CGEMS to ID Genetic Risks for Two Cancers

Publication
Article
Oncology NEWS InternationalOncology NEWS International Vol 15 No 4
Volume 15
Issue 4

The National Cancer Institute (NCI) has begun the largest, most comprehensive effort to identify genetic risk factors for two major cancers, a 3-year initiative aimed at deciphering which genetic alterations put people at increased risk of developing breast and prostate cancer.

BETHESDA, Maryland—The National Cancer Institute (NCI) has begun the largest, most comprehensive effort to identify genetic risk factors for two major cancers, a 3-year initiative aimed at deciphering which genetic alterations put people at increased risk of developing breast and prostate cancer. The program, Cancer Genetic Markers of Susceptibility (CGEMS), will engage NCI and outside scientists in scanning the entire human genome to identify common, inherited gene mutations that heighten the risk of developing the two cancers.

NCI has designed the $14 million program to capitalize on new insights into human genetic variation and to take advantage of technical advancements in ultrahigh-throughput genotyping. It will start by screening 2,500 samples obtained from normal men and men diagnosed with prostate cancer to determine which of the more than 550,000 single nucleotide polymorphisms (SNPs) —the most common type of genetic variations that occur in humans—are related to prostate cancer. Illumina, Inc., of San Diego, will do the rapid genotyping. "The project promises to provide a needed database to support the development of novel strategies for the early detection and prevention of these diseases," said Anna D. Barker, PhD, NCI's deputy director.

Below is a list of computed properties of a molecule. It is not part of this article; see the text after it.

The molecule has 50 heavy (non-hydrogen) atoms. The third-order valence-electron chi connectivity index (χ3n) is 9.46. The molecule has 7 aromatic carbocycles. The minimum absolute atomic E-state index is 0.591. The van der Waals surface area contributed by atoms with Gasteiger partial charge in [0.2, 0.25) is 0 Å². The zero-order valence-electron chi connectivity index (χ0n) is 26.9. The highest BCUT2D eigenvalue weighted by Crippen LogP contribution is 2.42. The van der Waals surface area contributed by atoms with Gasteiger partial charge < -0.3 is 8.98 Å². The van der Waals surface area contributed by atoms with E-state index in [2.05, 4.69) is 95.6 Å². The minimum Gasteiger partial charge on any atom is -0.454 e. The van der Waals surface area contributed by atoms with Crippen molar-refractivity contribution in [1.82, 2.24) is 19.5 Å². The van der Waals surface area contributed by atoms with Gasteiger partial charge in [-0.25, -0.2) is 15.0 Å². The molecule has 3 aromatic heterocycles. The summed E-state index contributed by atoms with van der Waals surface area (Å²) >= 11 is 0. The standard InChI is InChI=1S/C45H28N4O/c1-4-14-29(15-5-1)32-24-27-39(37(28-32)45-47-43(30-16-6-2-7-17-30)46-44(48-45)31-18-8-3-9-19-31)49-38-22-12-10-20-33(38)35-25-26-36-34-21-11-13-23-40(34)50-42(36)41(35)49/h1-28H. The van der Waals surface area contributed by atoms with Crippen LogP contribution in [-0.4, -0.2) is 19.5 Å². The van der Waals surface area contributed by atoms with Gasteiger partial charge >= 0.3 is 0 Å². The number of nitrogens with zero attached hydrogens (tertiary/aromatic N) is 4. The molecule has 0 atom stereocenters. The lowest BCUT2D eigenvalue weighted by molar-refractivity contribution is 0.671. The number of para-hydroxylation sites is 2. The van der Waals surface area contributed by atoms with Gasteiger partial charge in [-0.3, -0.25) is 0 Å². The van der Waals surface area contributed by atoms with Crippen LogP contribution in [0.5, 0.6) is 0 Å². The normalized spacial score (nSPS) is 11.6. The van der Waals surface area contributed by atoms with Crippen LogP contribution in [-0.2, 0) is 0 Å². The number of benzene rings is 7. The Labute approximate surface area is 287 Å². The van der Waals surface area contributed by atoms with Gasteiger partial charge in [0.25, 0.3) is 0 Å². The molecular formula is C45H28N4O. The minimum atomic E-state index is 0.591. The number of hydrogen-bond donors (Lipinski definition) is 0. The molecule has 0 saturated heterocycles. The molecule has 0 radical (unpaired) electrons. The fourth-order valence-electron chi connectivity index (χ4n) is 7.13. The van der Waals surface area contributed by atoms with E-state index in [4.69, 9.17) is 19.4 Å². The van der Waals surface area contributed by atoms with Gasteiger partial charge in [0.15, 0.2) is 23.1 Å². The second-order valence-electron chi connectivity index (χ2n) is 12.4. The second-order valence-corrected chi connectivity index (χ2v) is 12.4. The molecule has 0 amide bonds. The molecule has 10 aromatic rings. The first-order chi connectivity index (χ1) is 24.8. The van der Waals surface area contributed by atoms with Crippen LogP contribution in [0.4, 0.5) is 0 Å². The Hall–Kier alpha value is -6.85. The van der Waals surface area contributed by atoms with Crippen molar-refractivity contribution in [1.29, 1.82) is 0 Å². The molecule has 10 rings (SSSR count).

Related Videos
Paolo Tarantino, MD, discusses the potential utility of agents such as datopotamab deruxtecan and enfortumab vedotin in patients with breast cancer.
Paolo Tarantino, MD, highlights strategies related to screening and multidisciplinary collaboration for managing ILD in patients who receive T-DXd.
Two women in genitourinary oncology discuss their experiences with figuring out when to begin a family and how to prioritize both work and children.
Over the past few decades, the prostate cancer space has evolved with increased funding for clinical trial creation and enrollment.
Pegulicianine-guided breast cancer surgery may allow practices to de-escalate subsequent radiotherapy, says Barbara Smith, MD, PhD.
Barbara Smith, MD, PhD, spoke about the potential use of pegulicianine-guided breast cancer surgery based on reports from the phase 3 INSITE trial.
Related Content